Holliday Trade: Billy Beane just out to prove he's smarter than you?

Sam JonesContributor INovember 11, 2008

Oh Billy! Oh Brother.

I can't say I really have Oakland A's General Manager Billy Beane figured out. Sure I've read Michael Lewis' ode to the great master Moneyball, and even Going the Other Way, which just confused me even more (evidently wrong Bean).

His latest move trading for Matt Holliday confuses me even more.

I just don't quite comprehend how this aligns with the Billyball way of doing business? The man had made his name by swindling GMs for unproven talent, market deficiencies, and hopes and dreams all in the name of proving what a genius he is. Not to say he's once again going prove everyone wrong again, but really what does he stand to gain by trading for Holliday?

There's a couple of scenarios that could unfold, but only a couple of them further Beane's genius status.


1. Holliday has another MVP calibre year putting up numbers circa 2007 & 2008.

Good for Billy, bad for ownership. Holliday is in a contract year and has already rejected a four-year $68 million dollar extension. While new owner Lew Wolff has committed to winning, if Holliday puts up a another .300-30-110 season, only a handful of teams would have a realistic chance at locking him up.


2. Holliday's 2009 numbers dip even further

Last year Holliday still batted over .300 but his HR and RBI totals took a steep plunge. If Beane wants to make this a long-term relationship, he's banking on further regression from his $16-million outfielder and hopes of inking him at a discount. I'm sure the SABR-minded one has already run the reports on Holliday's numbers outside of Coors, but he's still going to have to overdraft onwership's chequebook to ink this superstar.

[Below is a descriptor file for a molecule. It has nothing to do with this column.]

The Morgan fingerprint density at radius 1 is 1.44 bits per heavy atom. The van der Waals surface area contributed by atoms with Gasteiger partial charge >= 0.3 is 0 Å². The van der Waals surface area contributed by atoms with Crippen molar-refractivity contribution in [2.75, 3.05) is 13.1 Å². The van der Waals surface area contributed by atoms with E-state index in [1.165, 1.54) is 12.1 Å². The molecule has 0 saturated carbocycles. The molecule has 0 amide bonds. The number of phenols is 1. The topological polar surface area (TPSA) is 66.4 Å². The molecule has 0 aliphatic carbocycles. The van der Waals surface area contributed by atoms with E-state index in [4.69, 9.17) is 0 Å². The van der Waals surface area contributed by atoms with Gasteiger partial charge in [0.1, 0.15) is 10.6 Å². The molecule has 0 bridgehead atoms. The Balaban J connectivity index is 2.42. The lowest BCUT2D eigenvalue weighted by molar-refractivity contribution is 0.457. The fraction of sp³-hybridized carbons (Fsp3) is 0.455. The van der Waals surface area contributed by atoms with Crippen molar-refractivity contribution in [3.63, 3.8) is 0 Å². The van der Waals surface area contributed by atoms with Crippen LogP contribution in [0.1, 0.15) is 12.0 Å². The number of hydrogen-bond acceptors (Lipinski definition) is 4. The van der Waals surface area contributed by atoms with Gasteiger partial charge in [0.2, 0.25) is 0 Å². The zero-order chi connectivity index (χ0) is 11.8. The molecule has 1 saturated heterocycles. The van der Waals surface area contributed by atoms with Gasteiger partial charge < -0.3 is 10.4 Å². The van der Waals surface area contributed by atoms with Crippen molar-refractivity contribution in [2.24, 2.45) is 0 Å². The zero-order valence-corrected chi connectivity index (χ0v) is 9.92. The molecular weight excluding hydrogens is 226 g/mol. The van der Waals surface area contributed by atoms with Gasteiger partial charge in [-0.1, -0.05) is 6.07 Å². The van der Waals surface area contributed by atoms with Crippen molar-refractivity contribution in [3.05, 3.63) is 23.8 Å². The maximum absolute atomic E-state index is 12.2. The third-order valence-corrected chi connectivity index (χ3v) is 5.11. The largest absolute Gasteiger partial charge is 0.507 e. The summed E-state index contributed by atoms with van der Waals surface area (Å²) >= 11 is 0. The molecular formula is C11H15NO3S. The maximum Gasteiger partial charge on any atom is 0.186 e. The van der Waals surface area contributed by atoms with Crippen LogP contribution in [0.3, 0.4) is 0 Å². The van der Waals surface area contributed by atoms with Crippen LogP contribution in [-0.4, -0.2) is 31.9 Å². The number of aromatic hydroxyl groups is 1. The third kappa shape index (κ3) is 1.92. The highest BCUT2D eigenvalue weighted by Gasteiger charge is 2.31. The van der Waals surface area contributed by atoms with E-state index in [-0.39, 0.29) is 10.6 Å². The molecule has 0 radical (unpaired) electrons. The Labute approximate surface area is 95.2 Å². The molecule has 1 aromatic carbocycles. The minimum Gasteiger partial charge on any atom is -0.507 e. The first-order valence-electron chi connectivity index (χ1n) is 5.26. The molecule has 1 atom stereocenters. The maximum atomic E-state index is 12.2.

3. Street and Smith tank in the Mile High City

It's clear by now that Beane hates closers. Apparently he also hates the post-season, but that's another post. Once again Beane is out to create value by plugging some arm into that role and flipping him for some talent. Street is a bona-fide gem. His ERA will probably increase in Coors Field, but his value still remains high. However, if they do tank Beane can shrug his shoulders when Holliday walks and say he never gave up much.


4. Holliday gets dealt at the deadline

If Beane decides to deal Holliday at the deadline, I doubt he will get in return as much as he gave up. Typically at the deadline the premium is placed on pitching and shoring up defensive needs. Even at best a team will be willing to hand over a grab-bag of prospects. I suppose this is where Billy thrives best, but does it really move the A's closer to becoming an immediate contender?

I think the last point underscores my gripe with Beane. He seems to be caught in a vicious cycle of player flipping and continued rebuilding. It's not enough to piece together a collection of no-name players and wow everyone because they took third in the division. The effect of small-market success has worn off.

If Beane wants to prove he's a baseball genius for the ages, let's start with winning and bringing success to Oakland. But somehow, if and when, the A's bring another contender back to the bay area, I don't think Holliday will be part of it.